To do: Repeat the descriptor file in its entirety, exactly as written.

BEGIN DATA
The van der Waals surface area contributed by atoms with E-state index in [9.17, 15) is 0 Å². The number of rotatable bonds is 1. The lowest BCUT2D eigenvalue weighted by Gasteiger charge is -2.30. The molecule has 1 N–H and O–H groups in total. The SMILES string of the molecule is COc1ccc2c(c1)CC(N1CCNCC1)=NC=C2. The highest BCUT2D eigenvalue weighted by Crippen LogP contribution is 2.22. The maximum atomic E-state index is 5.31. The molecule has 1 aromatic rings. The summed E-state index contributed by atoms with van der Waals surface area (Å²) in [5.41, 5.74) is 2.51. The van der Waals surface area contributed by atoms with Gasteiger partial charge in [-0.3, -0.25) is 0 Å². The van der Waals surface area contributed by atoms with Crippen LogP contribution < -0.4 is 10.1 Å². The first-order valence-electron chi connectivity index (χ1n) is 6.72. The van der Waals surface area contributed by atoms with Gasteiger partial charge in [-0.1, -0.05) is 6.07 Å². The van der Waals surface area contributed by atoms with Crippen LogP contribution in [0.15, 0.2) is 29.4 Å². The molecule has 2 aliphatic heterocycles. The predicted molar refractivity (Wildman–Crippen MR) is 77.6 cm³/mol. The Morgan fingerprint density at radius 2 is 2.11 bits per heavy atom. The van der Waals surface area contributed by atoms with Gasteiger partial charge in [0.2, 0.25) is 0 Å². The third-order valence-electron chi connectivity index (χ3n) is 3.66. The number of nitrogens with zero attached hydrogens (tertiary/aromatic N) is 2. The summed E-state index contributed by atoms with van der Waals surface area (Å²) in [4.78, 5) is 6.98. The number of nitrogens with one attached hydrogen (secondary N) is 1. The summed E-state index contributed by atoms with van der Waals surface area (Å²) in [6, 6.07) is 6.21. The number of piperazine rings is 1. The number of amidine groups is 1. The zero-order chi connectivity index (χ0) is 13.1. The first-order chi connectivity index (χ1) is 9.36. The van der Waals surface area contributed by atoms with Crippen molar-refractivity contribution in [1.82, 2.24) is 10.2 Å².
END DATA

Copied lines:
The van der Waals surface area contributed by atoms with E-state index in [9.17, 15) is 0 Å². The number of rotatable bonds is 1. The lowest BCUT2D eigenvalue weighted by Gasteiger charge is -2.30. The molecule has 1 N–H and O–H groups in total. The SMILES string of the molecule is COc1ccc2c(c1)CC(N1CCNCC1)=NC=C2. The highest BCUT2D eigenvalue weighted by Crippen LogP contribution is 2.22. The maximum atomic E-state index is 5.31. The molecule has 1 aromatic rings. The summed E-state index contributed by atoms with van der Waals surface area (Å²) in [5.41, 5.74) is 2.51. The van der Waals surface area contributed by atoms with Gasteiger partial charge in [-0.3, -0.25) is 0 Å². The van der Waals surface area contributed by atoms with Crippen LogP contribution < -0.4 is 10.1 Å². The first-order valence-electron chi connectivity index (χ1n) is 6.72. The van der Waals surface area contributed by atoms with Gasteiger partial charge in [-0.1, -0.05) is 6.07 Å². The van der Waals surface area contributed by atoms with Crippen LogP contribution in [0.15, 0.2) is 29.4 Å². The molecule has 2 aliphatic heterocycles. The predicted molar refractivity (Wildman–Crippen MR) is 77.6 cm³/mol. The Morgan fingerprint density at radius 2 is 2.11 bits per heavy atom. The van der Waals surface area contributed by atoms with Gasteiger partial charge in [0.2, 0.25) is 0 Å². The third-order valence-electron chi connectivity index (χ3n) is 3.66. The number of nitrogens with zero attached hydrogens (tertiary/aromatic N) is 2. The summed E-state index contributed by atoms with van der Waals surface area (Å²) in [4.78, 5) is 6.98. The number of nitrogens with one attached hydrogen (secondary N) is 1. The summed E-state index contributed by atoms with van der Waals surface area (Å²) in [6, 6.07) is 6.21. The number of piperazine rings is 1. The number of amidine groups is 1. The zero-order chi connectivity index (χ0) is 13.1. The first-order chi connectivity index (χ1) is 9.36. The van der Waals surface area contributed by atoms with Crippen molar-refractivity contribution in [1.82, 2.24) is 10.2 Å².